My latest news is that I am being sent to school! Maria has decided that I have to learn Spanish – everyday I get told this by at least one of the workers here. Strange to say that languages are my weak point. I find it amusing that some people think that creativity – like being able to draw – is God given via a thunderbolt – like in that Beethoven ‘Pastoral’ sequence in Disney’s ‘Fantasia’. Well I think the same about learning a language. Well at least I have the incentive here.
SO I have to go twice a week: Tuesdays and Wednesdays after work 6.00 – 8.00 pm. It’s pretty full on here – I’m usually dead by the time I get home so we’ll have to see how I cope with that one.

You can see pictures of my mosaics on my website: www.martincheekmosaics.com
The Barbados work is shown on page:
www.martincheekmosaics.com/html/barbados_floor.html

Mexican Diary #8: A Different Man

You can see pictures of my mosaics on my website: www.martincheekmosaics.com
The Barbados work is shown on page:
www.martincheekmosaics.com/html/barbados_floor.html

Mexican Diary #8: A Different Man

Last Saturday, Dolores & Alexander decided to take me to dinner in Mexico City.
I turned up wearing what I thought ‘looked the part’, in my brand new Barbados bright blue shirt with orange fish and coral on it complete with shorts and sandals. Dolores looked shocked at the sight of me and frowning sceptically asked, “Have you got a better shirt than that?” So I went and changed the shirt for a more sober, plain blue one. “Where are your long trousers?” I changed into them and not wishing to take any more chances and cause further comment, I swapped the sandals for socks and shoes. “Haven’t you got any black shoes?!” She asked. “No, I’m afraid not. I’m travelling you see.” – omitting to add that even in England I don’t own a pair of smart black shoes. “Have you got a jacket then?” “No – no jacket either” Dolores looked across apologetically to Alexander who just shrugged his shoulders as if to say “Well I suppose he’ll have to do” and off we went.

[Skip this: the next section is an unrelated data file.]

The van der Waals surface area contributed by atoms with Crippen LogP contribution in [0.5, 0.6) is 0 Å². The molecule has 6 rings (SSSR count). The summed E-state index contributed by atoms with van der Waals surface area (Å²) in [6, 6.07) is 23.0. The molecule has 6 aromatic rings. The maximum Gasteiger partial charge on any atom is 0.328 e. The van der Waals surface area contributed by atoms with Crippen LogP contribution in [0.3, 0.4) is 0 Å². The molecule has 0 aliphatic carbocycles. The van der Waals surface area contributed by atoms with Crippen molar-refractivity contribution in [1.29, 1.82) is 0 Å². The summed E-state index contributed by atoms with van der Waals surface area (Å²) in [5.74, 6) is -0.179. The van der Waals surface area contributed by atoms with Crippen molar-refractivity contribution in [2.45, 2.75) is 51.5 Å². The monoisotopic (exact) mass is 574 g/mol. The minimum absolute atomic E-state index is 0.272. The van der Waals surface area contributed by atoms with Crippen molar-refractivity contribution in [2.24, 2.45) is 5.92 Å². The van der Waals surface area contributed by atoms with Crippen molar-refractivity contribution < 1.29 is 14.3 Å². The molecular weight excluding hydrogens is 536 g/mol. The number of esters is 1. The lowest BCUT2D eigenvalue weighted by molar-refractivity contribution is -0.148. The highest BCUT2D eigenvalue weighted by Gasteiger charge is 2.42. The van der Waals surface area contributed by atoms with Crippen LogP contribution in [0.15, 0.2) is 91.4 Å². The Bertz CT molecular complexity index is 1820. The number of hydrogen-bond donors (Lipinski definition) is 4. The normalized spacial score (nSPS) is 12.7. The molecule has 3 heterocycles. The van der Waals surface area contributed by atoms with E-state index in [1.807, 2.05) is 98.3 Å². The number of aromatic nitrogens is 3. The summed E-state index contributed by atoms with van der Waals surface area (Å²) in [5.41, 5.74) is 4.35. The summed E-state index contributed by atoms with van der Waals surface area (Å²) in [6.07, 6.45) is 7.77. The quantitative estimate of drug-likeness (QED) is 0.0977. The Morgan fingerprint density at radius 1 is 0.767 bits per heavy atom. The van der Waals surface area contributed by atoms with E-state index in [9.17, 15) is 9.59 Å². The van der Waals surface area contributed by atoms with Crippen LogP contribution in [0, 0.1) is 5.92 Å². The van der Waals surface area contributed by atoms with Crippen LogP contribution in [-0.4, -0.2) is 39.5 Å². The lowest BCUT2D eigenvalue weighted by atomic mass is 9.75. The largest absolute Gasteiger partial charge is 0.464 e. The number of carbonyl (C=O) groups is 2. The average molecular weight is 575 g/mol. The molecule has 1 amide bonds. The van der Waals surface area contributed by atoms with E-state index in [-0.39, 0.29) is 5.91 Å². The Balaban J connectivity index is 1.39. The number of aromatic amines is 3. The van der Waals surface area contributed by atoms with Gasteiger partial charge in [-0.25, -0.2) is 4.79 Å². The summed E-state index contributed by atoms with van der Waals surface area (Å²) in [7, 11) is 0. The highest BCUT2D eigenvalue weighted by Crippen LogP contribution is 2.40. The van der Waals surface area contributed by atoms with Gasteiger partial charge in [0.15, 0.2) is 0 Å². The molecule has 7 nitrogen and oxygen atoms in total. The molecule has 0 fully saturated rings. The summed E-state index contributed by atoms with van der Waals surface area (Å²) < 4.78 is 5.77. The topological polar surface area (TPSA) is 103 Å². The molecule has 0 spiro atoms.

This was not the first time that I have been known to let the side down sartorially. I remembered that time that my friend Jim had invited me to the RAC chess dinner. Knowing what I was like and not wishing to take any chances, Jim had instructed his wife Penny to make sure that I knew how to tie my tie and a ‘dry run’ was organised. I demonstrated to Penny that indeed I did know how to tie my tie but she was not impressed with my effort. “No not like that – the long end has to fall far enough to reach your privates” she said. I would love to be able to say at this point, that this meant that of course the tie wasn’t long enough but I’m afraid that this would be a false boast. With Penny eventually satisfied, I was allowed to make my way to the RAC club, courtesy of the number 14 bus. I wore my one and only suit. Unfortunately it was green and Jim’s comments alluding to Robin Hood were enough to prompt me to buy a more suitably suited suit for the following year’s dinner. And there lies the rub – the only time I ever had to wear a suit was for that annual chess dinner at the RAC. It was also the only day of the year that I combed my hair – but more of that later.
In the car Dolores turned to me. “Alexander says that there are two choices: One is very expensive. Tequila will cost 60 pesos, the other is cheap so we can drink as much as we like. Which do you prefer?” I thought that the diplomatic choice was the cheaper option so I plumbed for that. However the look of disappointment that immediately spread across Dolores’s face betrayed my mistake. I quickly backtracked and she was all smiles again.
The meal was wonderful. This was the first time that I had tasted Chicharron – the huge sheets of pork ‘scratchings’ broken up and placed in tortillas with salsa which tasted much better than I had imagined possible. The main course was ‘Barbacoa’ – shoulder of lamb which was shredded and put in a tortilla with salsa – a kind of Mexican equivalent of that terrific dish of Chinese Duck in pancakes with plum sauce beloved by Tom & Mollie. This was washed down with the aforementioned tequila, the expense of which now seemingly forgotten.
Best of all though was the show, with the ‘Mariachi’ – these are the musicians dressed in national costume. Their performance along with their fellow dancers and singers was every bit as good as a cabaret show one was likely to see in a theatre. It was all very colourful, slick and professional.